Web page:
Degree Name

Master of Science

Department or Program



Olson, Michael W.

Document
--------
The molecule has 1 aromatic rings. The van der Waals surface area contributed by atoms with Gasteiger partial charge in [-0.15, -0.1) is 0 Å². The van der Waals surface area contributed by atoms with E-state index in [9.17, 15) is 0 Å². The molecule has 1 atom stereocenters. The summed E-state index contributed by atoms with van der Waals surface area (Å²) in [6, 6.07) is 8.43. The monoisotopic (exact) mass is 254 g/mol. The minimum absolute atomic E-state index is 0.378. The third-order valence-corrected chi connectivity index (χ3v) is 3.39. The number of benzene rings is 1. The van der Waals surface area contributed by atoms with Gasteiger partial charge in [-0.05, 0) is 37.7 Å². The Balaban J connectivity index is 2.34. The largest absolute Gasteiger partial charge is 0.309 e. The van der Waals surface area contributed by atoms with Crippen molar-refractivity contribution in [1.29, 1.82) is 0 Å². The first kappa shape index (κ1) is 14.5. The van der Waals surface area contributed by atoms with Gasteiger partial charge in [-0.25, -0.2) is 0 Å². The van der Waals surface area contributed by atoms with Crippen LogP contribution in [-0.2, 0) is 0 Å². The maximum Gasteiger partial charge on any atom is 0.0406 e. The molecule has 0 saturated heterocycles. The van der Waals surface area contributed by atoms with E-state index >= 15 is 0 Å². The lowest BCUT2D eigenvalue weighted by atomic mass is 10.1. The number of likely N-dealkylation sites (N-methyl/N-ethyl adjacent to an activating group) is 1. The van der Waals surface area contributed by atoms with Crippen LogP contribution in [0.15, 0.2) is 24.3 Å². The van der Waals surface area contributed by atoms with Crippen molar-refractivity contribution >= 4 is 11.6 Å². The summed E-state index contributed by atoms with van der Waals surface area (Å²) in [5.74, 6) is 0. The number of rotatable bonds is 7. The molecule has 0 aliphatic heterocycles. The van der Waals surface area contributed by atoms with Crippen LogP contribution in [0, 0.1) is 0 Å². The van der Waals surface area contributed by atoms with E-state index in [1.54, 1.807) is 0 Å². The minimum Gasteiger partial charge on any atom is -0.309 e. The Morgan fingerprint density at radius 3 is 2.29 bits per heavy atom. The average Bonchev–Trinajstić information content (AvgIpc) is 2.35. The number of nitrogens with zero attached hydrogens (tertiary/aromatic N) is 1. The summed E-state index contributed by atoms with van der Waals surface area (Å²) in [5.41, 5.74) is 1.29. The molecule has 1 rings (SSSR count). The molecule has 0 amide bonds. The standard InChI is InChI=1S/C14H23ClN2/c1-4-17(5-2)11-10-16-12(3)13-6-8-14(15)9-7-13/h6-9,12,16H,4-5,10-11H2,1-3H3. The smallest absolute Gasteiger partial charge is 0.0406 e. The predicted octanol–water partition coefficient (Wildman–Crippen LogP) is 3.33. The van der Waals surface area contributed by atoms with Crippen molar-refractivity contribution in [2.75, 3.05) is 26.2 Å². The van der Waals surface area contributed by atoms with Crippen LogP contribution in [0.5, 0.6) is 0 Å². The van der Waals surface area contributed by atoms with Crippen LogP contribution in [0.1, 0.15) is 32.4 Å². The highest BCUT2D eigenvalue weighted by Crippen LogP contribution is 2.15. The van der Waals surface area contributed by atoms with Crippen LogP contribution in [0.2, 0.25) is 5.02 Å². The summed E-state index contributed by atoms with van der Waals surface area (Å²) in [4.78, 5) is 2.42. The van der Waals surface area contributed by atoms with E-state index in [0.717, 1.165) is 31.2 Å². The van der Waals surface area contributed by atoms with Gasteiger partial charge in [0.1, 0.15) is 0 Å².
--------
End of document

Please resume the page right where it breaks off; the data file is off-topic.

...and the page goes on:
Post-activation potentiation (PAP) is a phenomenon in which athletic performance is acutely enhanced after a muscle contraction (evoked or voluntary). Most studies have examined isometric maximal voluntary contraction and heavy resistance exercise as PAP inducing protocols, but minimal research exists analyzing Olympic lifting exercises. The purpose of this study was to investigate the acute PAP response of mid-thigh power clean on the tennis serve among NCAA Division I male tennis players. Tennis players (n=6) who were current roster members performed 5 tennis serves before and 4 min after one set of 5 repetitions of the mid-thigh power clean exercise at 60% 1RM. Performance was evaluated by measuring (pre and post) peak velocity [F (1, 57)=1.456, p=.232], peak power [F (1, 57)= 0.799, p=.375], total power output [F (1, 57) = 0.748, p=.391], impulse [F (1, 58) = 3.163, p=.081], and rate of force development [F (1, 58) = 0.531, p=.469]. There were no significant differences in any of the outcomes indicating there was no evidence of a PAP. Further research is needed to study the possible applicability of Olympic lifting to induce PAP effects on tennis players. It appears that the effective application of PAP inducing exercises appears to be highly individualized. Thus, the use of PAP complexes in tennis athletes should consider both the absolute and relative strength of each athlete in conjunction with the length of the rest period when attempting to optimize the PAP response using an Olympic lifting exercise.